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Don't commit Medicaid-assisted suicide in Pennsylvania

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Saturday, April 27, 2013, 9:00 p.m.

Everybody and his brother, sister, mother, father and, heck, maybe even the family fido suddenly is citing this or that study in an attempt to persuade Gov. Tom Corbett to expand Pennsylvania's Medicaid program under ObamaCare.

All types of multibillion-dollar economic nirvana, including jobs!, Jobs!, JOBS!, are being touted.

“What's not to like?” a Philadelphia Inquirer editorial gushed. Cost? Pshaw! The federal government will pay for it! Free money! What's the problem?

One study is from the state's Independent Fiscal Office. That's the commonwealth's version of the Congressional Budget Office. Garbage in, garbage out?

Another study came from the Pennsylvania Economy League, on behalf of the Pennsylvania Health Funders Collaborative, which calls expanded Medicaid “a win-win proposition.” And after all, as the latter exhorts (cue the incredulous exclamation points and rhetorical question marks being pounded out on the keyboard), wasn't Mr. Corbett “elected to build our economy and create new jobs”? Well!!!!????

Then there's a Rand study, sponsored by The Hospital & Healthsystem Association of Pennsylvania, which predicts “more than $2 billion in federal spending in the state annually,” which “will add more than $3 billion a year to the state's GDP and support 35,000 to 39,000 jobs.”

Wait another hour or two and there likely will be other studies from more than a few organized-labor outfits predicting children with perfect teeth (but only if union workers are paid the prevailing wage) and Heinz 57 dogs that never again will walk with a sideways gait.

All these glowing reviews and their obviously biased push for better living through an expanded welfare state are classic examples of “the seen” and “the unseen.” The “seen” is massively expanding Medicaid with all of the supposed “benefits” — dubiously calculated — that will be accrued. The “unseen” — whether born of ignorance or of willful misrepresentation — is the facts that are getting lost in the hustle.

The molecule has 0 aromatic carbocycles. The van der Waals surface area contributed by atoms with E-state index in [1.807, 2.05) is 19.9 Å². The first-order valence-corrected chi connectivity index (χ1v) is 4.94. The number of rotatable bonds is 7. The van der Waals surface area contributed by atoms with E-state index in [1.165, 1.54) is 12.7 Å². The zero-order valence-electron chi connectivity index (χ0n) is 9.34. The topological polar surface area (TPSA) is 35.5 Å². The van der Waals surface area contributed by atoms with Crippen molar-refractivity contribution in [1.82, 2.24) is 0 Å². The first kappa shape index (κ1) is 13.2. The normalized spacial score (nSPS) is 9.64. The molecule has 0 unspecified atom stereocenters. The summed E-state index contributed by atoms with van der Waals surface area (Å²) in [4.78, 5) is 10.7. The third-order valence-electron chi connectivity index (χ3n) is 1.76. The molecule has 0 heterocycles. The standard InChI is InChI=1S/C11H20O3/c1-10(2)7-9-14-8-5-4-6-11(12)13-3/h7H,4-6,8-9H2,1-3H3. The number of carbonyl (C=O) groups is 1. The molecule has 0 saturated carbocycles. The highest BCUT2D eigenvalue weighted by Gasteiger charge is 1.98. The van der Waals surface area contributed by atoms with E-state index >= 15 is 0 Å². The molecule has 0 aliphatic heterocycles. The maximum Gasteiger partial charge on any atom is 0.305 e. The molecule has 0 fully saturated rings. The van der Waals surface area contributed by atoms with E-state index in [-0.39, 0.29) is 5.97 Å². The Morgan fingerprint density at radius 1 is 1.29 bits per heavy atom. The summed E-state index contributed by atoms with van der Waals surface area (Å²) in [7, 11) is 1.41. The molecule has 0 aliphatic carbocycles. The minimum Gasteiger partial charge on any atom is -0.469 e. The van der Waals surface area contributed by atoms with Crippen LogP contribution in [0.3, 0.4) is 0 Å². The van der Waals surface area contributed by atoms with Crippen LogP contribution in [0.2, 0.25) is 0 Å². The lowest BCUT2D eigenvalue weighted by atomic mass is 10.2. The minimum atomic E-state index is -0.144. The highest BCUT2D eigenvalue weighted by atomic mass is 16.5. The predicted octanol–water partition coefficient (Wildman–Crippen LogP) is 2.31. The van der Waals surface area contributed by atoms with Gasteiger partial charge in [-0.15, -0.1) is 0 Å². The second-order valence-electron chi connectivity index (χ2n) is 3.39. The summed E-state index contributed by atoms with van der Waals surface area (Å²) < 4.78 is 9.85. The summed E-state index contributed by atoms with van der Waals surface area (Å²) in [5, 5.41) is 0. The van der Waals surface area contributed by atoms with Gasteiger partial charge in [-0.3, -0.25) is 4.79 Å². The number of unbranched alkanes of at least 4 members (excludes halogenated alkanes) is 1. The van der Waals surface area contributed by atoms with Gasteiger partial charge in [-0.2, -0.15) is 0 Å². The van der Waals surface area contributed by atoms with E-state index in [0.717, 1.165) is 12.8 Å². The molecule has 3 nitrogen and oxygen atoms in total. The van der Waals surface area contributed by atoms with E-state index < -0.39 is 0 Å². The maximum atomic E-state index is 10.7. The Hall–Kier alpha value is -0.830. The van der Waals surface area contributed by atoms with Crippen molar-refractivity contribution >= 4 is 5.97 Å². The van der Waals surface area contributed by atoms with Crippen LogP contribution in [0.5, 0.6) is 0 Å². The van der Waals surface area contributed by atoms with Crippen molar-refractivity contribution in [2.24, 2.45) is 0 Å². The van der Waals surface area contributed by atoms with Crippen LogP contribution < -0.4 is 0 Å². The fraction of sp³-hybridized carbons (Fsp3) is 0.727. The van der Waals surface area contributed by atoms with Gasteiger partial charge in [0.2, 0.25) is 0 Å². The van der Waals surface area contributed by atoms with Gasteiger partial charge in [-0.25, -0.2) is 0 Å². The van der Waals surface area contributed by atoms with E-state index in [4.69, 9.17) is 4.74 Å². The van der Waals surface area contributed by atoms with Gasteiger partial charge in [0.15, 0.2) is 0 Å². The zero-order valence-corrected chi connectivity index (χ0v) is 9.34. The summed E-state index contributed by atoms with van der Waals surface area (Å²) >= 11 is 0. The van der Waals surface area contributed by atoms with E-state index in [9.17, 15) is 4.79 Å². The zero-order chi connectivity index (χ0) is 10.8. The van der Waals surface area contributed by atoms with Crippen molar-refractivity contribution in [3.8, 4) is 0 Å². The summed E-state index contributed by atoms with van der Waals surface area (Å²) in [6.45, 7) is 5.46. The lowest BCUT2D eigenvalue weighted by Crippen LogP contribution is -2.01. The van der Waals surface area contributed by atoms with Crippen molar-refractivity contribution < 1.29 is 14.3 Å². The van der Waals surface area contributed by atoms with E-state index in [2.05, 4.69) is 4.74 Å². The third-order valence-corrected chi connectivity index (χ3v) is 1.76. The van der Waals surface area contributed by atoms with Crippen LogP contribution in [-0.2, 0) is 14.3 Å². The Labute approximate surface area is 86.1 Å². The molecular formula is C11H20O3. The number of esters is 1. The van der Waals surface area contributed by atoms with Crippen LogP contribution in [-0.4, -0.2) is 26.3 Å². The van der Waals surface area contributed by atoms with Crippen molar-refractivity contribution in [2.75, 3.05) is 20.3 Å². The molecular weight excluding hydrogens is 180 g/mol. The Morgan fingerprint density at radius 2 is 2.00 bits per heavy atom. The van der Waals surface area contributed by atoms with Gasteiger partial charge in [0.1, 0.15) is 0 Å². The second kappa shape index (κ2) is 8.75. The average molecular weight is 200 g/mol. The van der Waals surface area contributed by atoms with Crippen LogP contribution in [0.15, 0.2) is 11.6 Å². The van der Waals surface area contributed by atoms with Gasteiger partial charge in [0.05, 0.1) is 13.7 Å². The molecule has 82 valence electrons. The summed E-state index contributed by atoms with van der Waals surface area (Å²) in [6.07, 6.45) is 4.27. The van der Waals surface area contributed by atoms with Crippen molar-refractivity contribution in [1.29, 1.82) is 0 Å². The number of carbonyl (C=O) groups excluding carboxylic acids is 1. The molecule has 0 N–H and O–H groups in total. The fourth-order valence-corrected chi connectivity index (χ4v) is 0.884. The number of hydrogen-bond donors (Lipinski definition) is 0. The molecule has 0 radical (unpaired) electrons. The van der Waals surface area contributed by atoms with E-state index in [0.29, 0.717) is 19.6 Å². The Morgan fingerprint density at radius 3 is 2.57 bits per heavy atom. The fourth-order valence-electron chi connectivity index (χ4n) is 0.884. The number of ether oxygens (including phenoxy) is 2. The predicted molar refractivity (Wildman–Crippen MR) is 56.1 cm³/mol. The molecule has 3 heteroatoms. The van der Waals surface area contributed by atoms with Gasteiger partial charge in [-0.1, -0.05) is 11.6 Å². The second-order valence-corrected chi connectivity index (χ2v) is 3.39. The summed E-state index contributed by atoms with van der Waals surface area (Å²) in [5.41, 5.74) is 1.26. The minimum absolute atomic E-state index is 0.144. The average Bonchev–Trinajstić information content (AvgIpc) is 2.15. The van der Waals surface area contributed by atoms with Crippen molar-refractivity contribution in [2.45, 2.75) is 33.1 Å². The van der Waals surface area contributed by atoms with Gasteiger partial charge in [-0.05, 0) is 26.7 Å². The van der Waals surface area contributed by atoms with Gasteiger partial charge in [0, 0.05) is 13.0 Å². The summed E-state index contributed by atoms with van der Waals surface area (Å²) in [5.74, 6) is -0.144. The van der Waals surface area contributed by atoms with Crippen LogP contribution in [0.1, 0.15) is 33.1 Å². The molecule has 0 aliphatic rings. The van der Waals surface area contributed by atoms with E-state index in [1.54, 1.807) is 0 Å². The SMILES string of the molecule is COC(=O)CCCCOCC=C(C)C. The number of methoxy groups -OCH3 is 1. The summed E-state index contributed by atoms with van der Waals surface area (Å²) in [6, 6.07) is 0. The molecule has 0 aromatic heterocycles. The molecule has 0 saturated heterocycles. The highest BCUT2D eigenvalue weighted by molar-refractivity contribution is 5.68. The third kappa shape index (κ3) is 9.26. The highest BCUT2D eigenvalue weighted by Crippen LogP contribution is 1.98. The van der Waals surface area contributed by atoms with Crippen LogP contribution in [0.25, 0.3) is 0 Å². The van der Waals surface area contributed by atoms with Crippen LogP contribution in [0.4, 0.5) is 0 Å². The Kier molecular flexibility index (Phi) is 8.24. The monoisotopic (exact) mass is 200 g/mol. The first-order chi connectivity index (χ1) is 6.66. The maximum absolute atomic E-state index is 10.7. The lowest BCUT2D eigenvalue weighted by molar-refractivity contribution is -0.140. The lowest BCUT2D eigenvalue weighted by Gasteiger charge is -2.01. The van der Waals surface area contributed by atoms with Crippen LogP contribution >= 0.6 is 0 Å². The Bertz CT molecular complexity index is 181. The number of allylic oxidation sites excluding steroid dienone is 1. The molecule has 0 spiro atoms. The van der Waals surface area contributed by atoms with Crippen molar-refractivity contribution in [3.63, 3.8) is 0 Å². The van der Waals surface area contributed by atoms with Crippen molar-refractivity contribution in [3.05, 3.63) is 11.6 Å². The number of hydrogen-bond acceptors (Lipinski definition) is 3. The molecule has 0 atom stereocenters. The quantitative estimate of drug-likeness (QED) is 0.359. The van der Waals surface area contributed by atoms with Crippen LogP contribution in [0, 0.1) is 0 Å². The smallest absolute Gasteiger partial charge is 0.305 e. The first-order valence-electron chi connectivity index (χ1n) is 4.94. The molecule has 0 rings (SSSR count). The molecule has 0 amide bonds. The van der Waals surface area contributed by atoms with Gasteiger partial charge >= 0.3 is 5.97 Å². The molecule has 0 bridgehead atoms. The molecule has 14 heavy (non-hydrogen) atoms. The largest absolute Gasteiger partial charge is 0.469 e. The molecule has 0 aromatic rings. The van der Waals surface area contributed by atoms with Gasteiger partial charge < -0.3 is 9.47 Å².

Think higher taxes to pay for it all. Think shrinking uncompensated-care reimbursements for hospitals. Think of destroying the private health insurance market. Think of even longer waits and worse care and maybe even no care for the neediest among us.

Jake Haulk, president of the Allegheny Institute for Public Policy, dissected the Rand study. He found its conclusions lacking, relying “heavily on modeling and assumptions, some of which are highly questionable.” And no attempt was made to account for macroeconomic effects. “What a sham!” he says.

Additionally, Mr. Haulk, a Ph.D. economist, found “multiplier gibberish” in the jobs and economics benefits claims.

And Nathan Benefield, director of policy analysis at the Commonwealth Foundation, minces no words about expanding Medicaid — it “would be a disaster for Pennsylvania.”

“As it stands now, nearly one in three doctors in Pennsylvania refuse to take Medicaid patients,” Mr. Benefield reminds. “Medicaid is notorious for underpayment and bureaucratic snags. Profitable practices turn into money pits surrounded by red tape. Rather than go out of business, doctors decide to cut their losses by cutting Medicaid.”

Medicaid already is a failure. Expanding it — a new government intervention to cover up the lie of the last government intervention — would only make it a larger failure.

State-based solutions remain the better option. Benefield points to places such as Rhode Island, and to Florida, which “used its Medicaid waiver to give low-income families the option of buying private insurance.” The coverage is more economical and the care is better.

Those pushing for Gov. Corbett to commit Medicaid-assisted suicide should know better. The fact that they don't raises a whole host of other questions, none of them very flattering.

Colin McNickle is Trib Total Media's director of editorial pages (412-320-7836 or

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